Then, take one stripped end of the wire and attach it to the chassis of an amplifier, preferably to a screw. Take the other stripped end and attach it to the chassis of the turntable, also to a screw. This will serve the same purpose as a grounding wire being attached to the grounding terminal.
It’s important to note that finding the spot that creates the best connection and emits less hum might take a little exploring. A simple way to test for the best spot is to touch the end of the wire on different areas of the turntable’s chassis (with the power turned back on, and taking care not to touch any of the metal with any part of your body).
Materials And Tools Needed For A DIY Grounding Wire
To create a DIY grounding wire for your turntable, you will need a few materials and tools. Here’s what you’ll need:
1. Insulated wire: You can use any insulated wire for this purpose, but ideally, 18 to 20 gauge stranded wire is recommended. You can purchase this wire from any hardware store or online.
2. Copper spade connectors: You will need these connectors to attach the wire to the grounding terminal of your amplifier. You can find these connectors at your local electronics store.
3. Needle-nose pliers: These pliers will be used to strip off the insulation from the wire.
4. Razor or small knife: You can use either of these tools to strip off the insulation from the wire.
5. Gaffer tape: You can use this tape to create a connection between the wire and the amplifier’s metal body if your amplifier doesn’t have a grounding terminal.
6. Screwdriver: You will need this tool to attach the wire to the chassis of your amplifier and turntable.
By having these materials and tools on hand, you’ll be able to easily create your own DIY grounding wire for your turntable.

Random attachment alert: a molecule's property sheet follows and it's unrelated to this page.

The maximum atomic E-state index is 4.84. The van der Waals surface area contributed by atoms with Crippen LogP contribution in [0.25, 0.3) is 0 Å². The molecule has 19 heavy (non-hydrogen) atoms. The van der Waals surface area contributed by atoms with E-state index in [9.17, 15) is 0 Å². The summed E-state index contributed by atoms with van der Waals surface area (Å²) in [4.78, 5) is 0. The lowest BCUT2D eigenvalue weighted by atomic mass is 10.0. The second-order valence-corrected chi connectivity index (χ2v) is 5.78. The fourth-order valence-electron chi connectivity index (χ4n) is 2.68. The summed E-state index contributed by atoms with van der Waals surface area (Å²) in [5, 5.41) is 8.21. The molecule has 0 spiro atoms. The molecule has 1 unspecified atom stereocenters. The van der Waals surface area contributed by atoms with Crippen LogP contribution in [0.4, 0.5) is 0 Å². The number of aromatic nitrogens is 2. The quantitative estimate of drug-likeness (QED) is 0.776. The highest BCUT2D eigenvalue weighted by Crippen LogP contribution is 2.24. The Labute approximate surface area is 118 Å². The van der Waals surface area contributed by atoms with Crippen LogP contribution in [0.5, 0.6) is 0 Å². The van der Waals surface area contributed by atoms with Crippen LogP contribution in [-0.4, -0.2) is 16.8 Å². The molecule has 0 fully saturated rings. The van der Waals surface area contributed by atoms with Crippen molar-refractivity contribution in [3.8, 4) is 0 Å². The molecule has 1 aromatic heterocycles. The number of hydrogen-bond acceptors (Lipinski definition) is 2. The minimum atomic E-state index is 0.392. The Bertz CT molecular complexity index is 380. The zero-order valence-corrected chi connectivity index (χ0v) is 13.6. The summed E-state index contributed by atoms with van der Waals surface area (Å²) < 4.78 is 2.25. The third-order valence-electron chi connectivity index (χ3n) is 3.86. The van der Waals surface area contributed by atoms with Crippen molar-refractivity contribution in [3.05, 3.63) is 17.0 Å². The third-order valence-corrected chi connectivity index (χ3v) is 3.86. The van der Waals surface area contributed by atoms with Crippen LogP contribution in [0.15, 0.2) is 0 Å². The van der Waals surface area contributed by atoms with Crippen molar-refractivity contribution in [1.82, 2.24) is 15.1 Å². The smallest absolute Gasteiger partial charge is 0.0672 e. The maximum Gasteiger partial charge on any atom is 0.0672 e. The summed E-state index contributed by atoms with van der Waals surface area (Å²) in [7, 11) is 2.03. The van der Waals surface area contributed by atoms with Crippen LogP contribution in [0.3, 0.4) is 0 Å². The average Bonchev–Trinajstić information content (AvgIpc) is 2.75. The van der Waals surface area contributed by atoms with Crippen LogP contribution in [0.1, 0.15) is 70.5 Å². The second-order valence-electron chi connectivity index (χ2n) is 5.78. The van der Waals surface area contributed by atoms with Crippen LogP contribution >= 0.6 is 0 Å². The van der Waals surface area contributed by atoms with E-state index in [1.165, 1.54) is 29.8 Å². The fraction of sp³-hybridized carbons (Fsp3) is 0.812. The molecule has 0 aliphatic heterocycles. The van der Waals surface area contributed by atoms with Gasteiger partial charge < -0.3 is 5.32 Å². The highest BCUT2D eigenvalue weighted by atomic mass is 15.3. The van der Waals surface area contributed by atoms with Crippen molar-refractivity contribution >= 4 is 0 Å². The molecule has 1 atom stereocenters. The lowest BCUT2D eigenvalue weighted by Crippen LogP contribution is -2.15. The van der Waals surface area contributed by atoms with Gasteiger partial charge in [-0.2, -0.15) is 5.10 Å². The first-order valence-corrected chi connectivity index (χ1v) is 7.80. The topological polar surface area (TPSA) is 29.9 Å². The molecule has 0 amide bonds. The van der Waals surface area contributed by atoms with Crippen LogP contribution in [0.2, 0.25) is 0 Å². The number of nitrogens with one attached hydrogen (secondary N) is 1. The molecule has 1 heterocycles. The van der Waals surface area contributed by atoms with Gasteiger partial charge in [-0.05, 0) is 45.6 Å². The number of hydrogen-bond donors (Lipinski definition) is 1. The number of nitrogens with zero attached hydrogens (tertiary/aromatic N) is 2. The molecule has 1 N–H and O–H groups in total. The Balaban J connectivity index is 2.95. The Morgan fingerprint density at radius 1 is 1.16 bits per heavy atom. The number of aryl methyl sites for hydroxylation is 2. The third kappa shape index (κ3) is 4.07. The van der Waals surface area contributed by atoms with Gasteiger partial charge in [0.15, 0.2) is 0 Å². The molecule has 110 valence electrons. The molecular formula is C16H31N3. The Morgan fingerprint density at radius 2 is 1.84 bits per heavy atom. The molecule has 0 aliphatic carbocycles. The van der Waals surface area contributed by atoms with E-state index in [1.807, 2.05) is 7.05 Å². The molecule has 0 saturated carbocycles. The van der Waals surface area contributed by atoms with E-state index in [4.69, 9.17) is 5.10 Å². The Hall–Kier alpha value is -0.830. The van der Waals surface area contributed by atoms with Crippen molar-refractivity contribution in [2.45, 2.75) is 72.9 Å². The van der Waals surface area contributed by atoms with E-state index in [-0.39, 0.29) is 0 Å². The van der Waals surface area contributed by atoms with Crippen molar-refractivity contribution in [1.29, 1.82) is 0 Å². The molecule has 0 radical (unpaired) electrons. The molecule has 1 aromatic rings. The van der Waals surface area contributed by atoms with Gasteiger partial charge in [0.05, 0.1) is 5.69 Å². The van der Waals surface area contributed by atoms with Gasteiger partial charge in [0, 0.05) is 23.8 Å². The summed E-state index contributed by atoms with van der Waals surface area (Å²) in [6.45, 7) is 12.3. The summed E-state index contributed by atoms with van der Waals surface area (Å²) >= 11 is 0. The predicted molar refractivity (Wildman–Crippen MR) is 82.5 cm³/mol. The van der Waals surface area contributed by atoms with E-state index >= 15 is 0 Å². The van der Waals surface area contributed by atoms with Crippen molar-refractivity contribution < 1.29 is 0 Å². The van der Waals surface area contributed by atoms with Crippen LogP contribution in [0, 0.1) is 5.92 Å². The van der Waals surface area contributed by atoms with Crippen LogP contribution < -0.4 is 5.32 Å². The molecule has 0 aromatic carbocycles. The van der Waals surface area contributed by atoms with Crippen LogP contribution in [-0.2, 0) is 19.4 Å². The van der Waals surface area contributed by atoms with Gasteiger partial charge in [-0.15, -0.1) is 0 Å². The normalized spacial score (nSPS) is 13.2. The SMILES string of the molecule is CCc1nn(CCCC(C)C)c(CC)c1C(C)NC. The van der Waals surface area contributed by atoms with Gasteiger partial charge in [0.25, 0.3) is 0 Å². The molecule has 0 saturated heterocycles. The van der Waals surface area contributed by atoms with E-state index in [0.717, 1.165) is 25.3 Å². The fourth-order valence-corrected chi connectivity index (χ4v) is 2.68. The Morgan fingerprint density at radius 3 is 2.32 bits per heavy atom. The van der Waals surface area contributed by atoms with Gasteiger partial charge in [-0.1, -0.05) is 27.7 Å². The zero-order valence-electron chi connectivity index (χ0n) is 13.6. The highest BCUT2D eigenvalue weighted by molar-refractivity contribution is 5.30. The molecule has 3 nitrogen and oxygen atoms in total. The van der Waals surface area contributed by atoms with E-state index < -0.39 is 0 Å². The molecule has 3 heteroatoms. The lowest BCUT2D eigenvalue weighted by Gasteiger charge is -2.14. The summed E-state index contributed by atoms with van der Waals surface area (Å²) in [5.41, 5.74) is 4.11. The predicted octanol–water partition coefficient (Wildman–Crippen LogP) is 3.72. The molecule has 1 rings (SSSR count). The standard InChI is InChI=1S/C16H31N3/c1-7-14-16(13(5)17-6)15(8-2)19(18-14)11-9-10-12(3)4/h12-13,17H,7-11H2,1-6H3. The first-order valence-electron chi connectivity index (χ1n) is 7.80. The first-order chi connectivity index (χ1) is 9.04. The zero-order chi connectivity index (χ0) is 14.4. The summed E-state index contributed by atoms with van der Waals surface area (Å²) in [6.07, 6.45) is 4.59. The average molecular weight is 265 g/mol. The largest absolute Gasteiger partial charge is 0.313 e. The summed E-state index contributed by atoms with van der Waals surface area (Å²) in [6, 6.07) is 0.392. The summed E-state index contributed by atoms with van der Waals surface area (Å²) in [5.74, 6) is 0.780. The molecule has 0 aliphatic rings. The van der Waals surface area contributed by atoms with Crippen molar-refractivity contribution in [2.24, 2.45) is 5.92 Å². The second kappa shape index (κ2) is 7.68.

Tips For Installing And Maintaining Your Turntable Grounding Wire
Installing and maintaining your turntable grounding wire is crucial for ensuring optimal performance and reducing unwanted noise or hum. Here are some tips to help you with the process:
1. Locate the grounding wire: The grounding wire is usually attached to the underside of the turntable’s chassis, next to an unconnected copper spade connector. If you can’t find it, you can use your own grounding wire and ground wire spade connector.
2. Use the right wire: Any insulated wire can be used as a grounding wire, but ideally, you should use 18 to 20 gauge stranded wire. This will ensure that the wire doesn’t carry its own signal and provides a stable connection to the earth.
3. Properly connect the wire: Connect the grounding wire to the amplifier’s grounding terminal or create a connection using gaffer tape if there is no grounding terminal. Make sure to properly tighten the connection, but don’t over-tighten it or you might strip the terminal.
4. Test for the best spot: To find the spot that creates the best connection and emits less hum, touch the end of the wire on different areas of the turntable’s chassis while the power is turned back on.
5. Maintain your equipment: When moving your equipment, slide the ground wire with the spade connector to the grounding terminal and tighten the connection with a moderate force. Also, make sure to keep your hands dry when touching both ends of the ground wire.
By following these tips, you can ensure that your turntable grounding wire is properly installed and maintained, providing optimal performance and reducing unwanted noise or hum.